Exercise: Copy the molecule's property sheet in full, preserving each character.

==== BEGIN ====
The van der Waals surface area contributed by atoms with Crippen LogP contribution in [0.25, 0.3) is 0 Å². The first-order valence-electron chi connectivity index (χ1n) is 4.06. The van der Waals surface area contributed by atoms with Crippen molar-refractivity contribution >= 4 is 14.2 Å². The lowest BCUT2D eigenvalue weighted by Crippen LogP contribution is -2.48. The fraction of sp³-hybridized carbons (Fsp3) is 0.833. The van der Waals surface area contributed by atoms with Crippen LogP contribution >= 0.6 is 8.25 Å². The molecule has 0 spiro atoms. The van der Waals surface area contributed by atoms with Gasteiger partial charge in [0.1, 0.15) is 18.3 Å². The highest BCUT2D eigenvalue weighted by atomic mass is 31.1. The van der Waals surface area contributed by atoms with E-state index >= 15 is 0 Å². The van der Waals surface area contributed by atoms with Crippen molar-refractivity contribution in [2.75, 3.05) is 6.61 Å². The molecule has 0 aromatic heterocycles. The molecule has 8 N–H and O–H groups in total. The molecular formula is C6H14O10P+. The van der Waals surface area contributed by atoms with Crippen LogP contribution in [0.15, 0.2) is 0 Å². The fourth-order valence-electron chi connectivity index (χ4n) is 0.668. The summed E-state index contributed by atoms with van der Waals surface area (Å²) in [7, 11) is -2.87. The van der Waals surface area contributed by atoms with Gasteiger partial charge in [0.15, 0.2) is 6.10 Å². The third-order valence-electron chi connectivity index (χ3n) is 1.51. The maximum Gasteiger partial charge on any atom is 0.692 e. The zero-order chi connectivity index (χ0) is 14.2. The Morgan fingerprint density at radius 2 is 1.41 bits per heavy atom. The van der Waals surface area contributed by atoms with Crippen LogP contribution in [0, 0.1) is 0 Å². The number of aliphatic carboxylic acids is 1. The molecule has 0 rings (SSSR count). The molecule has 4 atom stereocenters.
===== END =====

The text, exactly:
The van der Waals surface area contributed by atoms with Crippen LogP contribution in [0.25, 0.3) is 0 Å². The first-order valence-electron chi connectivity index (χ1n) is 4.06. The van der Waals surface area contributed by atoms with Crippen molar-refractivity contribution >= 4 is 14.2 Å². The lowest BCUT2D eigenvalue weighted by Crippen LogP contribution is -2.48. The fraction of sp³-hybridized carbons (Fsp3) is 0.833. The van der Waals surface area contributed by atoms with Crippen LogP contribution >= 0.6 is 8.25 Å². The molecule has 0 spiro atoms. The van der Waals surface area contributed by atoms with Gasteiger partial charge in [0.1, 0.15) is 18.3 Å². The highest BCUT2D eigenvalue weighted by atomic mass is 31.1. The van der Waals surface area contributed by atoms with E-state index >= 15 is 0 Å². The van der Waals surface area contributed by atoms with Crippen molar-refractivity contribution in [2.75, 3.05) is 6.61 Å². The molecule has 0 aromatic heterocycles. The molecule has 8 N–H and O–H groups in total. The molecular formula is C6H14O10P+. The van der Waals surface area contributed by atoms with Crippen LogP contribution in [0.15, 0.2) is 0 Å². The fourth-order valence-electron chi connectivity index (χ4n) is 0.668. The summed E-state index contributed by atoms with van der Waals surface area (Å²) in [7, 11) is -2.87. The van der Waals surface area contributed by atoms with Gasteiger partial charge in [0.15, 0.2) is 6.10 Å². The third-order valence-electron chi connectivity index (χ3n) is 1.51. The maximum Gasteiger partial charge on any atom is 0.692 e. The zero-order chi connectivity index (χ0) is 14.2. The Morgan fingerprint density at radius 2 is 1.41 bits per heavy atom. The van der Waals surface area contributed by atoms with Crippen LogP contribution in [0, 0.1) is 0 Å². The number of aliphatic carboxylic acids is 1. The molecule has 0 rings (SSSR count). The molecule has 4 atom stereocenters.